Texas Supreme Court allows lender to sue premature foreclosure under fair subrogation
The Texas Supreme Court recently ruled that a lender can still foreclose on a mortgage under the doctrine of equitable subrogation, even if it forecloses after the statute of limitations expires. See PNC Mortg. vs. Howard, 2021 WL 297579 (Tex. 29 January 2021). In 2003, the defendants bought a house with loans secured by two mortgages. In 2005, they refinanced those mortgages with a new loan secured by a new mortgage, and that 2005 mortgage was assigned to a new lender. The defendants defaulted on the loan in 2008. The assignor of the 2005 mortgage then sued for foreclosure, and the defendants objected on the grounds that the assignor was no longer the owner of the mortgage. The defendants also added the assignee lender as a party. The assignee lender sought both foreclosure and, alternatively, sought to foreclose by equitable subrogation. The trial court dismissed the assigning lender because it no longer held the mortgage and allowed claims to continue between the assignee lender and the defendants. The trial court subsequently granted the defendants summary judgment, ruling that the note and mortgage were unenforceable because the limitation period had expired and any equitable claim was barred by the negligence of the assignee lender to fail to enforce. not sue for foreclosure immediately after being named by the defendants in the lawsuit. The Court of Appeal stated that “to the extent that PNC held a privilege in equity, it became inapplicable when PNC lost its own privilege by failing to seize it in due time”.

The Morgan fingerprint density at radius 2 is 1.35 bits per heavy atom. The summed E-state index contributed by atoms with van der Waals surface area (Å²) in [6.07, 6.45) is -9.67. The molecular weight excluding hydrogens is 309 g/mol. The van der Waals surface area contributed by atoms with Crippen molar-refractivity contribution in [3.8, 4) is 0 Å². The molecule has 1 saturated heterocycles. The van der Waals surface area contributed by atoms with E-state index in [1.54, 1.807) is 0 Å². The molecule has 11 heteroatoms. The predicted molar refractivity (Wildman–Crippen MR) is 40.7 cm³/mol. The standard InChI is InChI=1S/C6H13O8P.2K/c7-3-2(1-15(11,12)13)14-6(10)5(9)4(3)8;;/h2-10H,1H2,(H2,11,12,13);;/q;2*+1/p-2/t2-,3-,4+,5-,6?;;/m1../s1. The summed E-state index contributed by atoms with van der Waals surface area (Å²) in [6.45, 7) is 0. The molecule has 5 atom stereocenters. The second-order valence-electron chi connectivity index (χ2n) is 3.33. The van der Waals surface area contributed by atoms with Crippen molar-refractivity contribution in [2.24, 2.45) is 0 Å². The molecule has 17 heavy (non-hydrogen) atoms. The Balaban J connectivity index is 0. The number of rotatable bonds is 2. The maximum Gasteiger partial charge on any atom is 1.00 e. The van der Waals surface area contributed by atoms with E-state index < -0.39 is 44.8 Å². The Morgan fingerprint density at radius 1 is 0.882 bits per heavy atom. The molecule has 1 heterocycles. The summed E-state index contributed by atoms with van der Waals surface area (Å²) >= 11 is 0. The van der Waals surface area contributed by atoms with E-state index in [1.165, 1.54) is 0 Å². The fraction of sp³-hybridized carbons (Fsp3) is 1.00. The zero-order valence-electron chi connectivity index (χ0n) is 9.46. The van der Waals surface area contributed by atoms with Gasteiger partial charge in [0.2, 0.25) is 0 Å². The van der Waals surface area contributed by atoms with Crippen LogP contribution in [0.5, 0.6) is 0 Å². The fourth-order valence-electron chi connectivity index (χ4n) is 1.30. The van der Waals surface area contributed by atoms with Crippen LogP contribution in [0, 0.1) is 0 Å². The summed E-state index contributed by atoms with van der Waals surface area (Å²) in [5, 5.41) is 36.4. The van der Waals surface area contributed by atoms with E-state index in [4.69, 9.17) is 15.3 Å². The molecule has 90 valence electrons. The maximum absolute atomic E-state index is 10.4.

On appeal, the Texas Supreme Court overturned and remanded. Citing a 2020 decision in which it held that a mortgage was enforceable by subrogation in equity despite “a constitutional defect”, the Court held here that the alleged negligence of a lender in bringing an action does not affect its right. foreclosure under an equitable subrogation. See Fed. Mortgage real estate loan Corp. vs. Zepeda, 601 SW3d 763 (Tex. 2020). Applying this decision to the present case, he found that “the rights of equitable subrogation become fixed the moment the proceeds of a subsequent loan are used to discharge a prior lien. Failure by a lender to preserve its rights under its own lien therefore does not deprive the lender of its equity rights to assert a prior lien that was released using the proceeds of the subsequent loan.